Bright spots for the state included roofing maker Duro-Last’s plans to establish a custom fabrication plant in Ludlow; and the establishment of medical device maker Avedros’s facility in Burlington. Boston saw the opening of Bully Boy Distilleries and Whitson’s new culinary production center, while pharma company Moderna opened a clinical manufacturing facility in Norwood, a suburb of Boston. Biomanufacturing company Mustang Bio, established a new CAR T cell therapy manufacturing facility in Worcester.

What's ahead for Masssachusetts manufacturing

Massachusetts’ industrial landscape is unusual in the sense that the state’s productivity levels have never been higher and are generally 20% higher than the national average, despite stagnating employment. The state’s high industrial output is a product of its focus on technology and innovation, particularly in the Boston area. Automation is part of that focus, and though automation serves to boost productivity, it doesn’t always translate to increased jobs.

Given this, the Trump administration efforts to increase manufacturing employment may not be as applicable in a state where automation thrives and places like Boston Dynamics; Rethink Robotics; and MRSI Systems are churning out robots for a number of factories -- even smaller operations like furniture maker Moduform, which recently integrated robotics into its manufacturing process after repeated issues with finding workers.BostonIndustrial

Other changes that may have an effect on Massachusetts’ industrial climate going forward include the new administration’s targeting of pharmaceutical prices, which may spur more job cuts in an industry already prone to layoffs and mergers.

On the other hand, Trump’s vow to ease the process of regulatory approval for pharmaceutical companies should help drugmakers get their products to market faster and boost production.

Contrary to its strong emphasis on reviving American manufacturing, the new Administration has also proposed significant cuts to many manufacturing programs, including the complete defunding of the Department of Commerce’s Manufacturing Extension Partnerships, as well as a 70% budget cut to a nationwide network of Manufacturing USA innovation hubs, a Massachusetts site among them.

Funding for some worker training programs are also on the chopping block, though this is not as likely to affect Massachusetts as much as states with serious skills gaps.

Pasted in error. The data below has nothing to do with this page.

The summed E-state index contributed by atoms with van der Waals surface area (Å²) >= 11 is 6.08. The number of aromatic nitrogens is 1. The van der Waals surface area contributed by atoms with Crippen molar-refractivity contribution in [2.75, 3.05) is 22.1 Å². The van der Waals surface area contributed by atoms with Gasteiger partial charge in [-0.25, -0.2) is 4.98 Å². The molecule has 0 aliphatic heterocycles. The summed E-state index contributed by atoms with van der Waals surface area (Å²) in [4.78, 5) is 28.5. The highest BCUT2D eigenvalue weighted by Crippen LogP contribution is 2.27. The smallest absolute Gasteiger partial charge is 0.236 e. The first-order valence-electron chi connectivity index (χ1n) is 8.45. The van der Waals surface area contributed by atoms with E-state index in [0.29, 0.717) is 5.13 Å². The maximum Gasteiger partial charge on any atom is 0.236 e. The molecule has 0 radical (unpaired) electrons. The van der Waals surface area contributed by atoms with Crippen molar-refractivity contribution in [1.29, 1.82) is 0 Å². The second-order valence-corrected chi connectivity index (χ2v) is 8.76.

The proposed tax cuts laid out by the administration, however, could represent a benefit to manufacturers already struggling with high business costs – particularly in Massachusetts.

And despite the proposed cuts to many manufacturing programs, Mass. manufacturing should continue maintain its reputation as a thriving center for innovation, and appeal to a variety of enterprises. Massachusetts recently took CNBC’s top spot for the quality of its workforce – a factor that has become more and more important for today’s advanced manufacturing.

Mass. manufacturing: the top five

Massachusetts boasts a diverse industrial sector, with strongholds in pharmaceuticals, medical instruments, as well as electronics and industrial machinery. Here are the state’s top industries, regions and cities by number of manufacturing jobs, as well as its top employers, based on IndustryNet data.

Leading Massachusetts Industries by Employment:

16% Industrial machinery and equipment
14% Instruments and related products
13% Electronic and other electric equipment
10% Printing and publishing
8% Fabricated metal products

Largest Massachusetts Manufacturers by Employees:

EMC Corp. (Hopkinton) - 10,000
Raytheon Co. (Andover) - 4,500
Gillette Co., The (South Boston) - 3,000
EBSCO Information Technologies, Inc. (Ipswich) - 3,000
Biogen, Inc. (Cambridge) - 3,000

Massachusetts Counties with the most industrial jobs:

Middlesex - 145,222
Essex - 51,992
Worcester - 50,390
Bristol - 36,356
Norfolk - 34,223

Massachusetts Cities with the most industrial jobs:

Boston – 14,087
Andover – 12,511
Cambridge – 12,123
Hopkinton – 10,912
Waltham – 10,465

For more information on Massachusetts industrial companies

MNI’s extensive manufacturing data powers IndustryNet, an industrial marketplace that connects buyers with suppliers. IndustryNet allows users to search and source more than ten thousand types of products, parts, supplies, and services for free. IndustryNet® lists every U.S. manufacturer plus thousands of wholesalers & distributors and industrial service providers. To connect with industrial suppliers in Massachusetts and across the U.S., start your free search on IndustryNet. Or, to access detailed profiles of Massachusetts 7,840 industrial companies and their 23,596 executives, learn more about IndustryNet’s database subscription.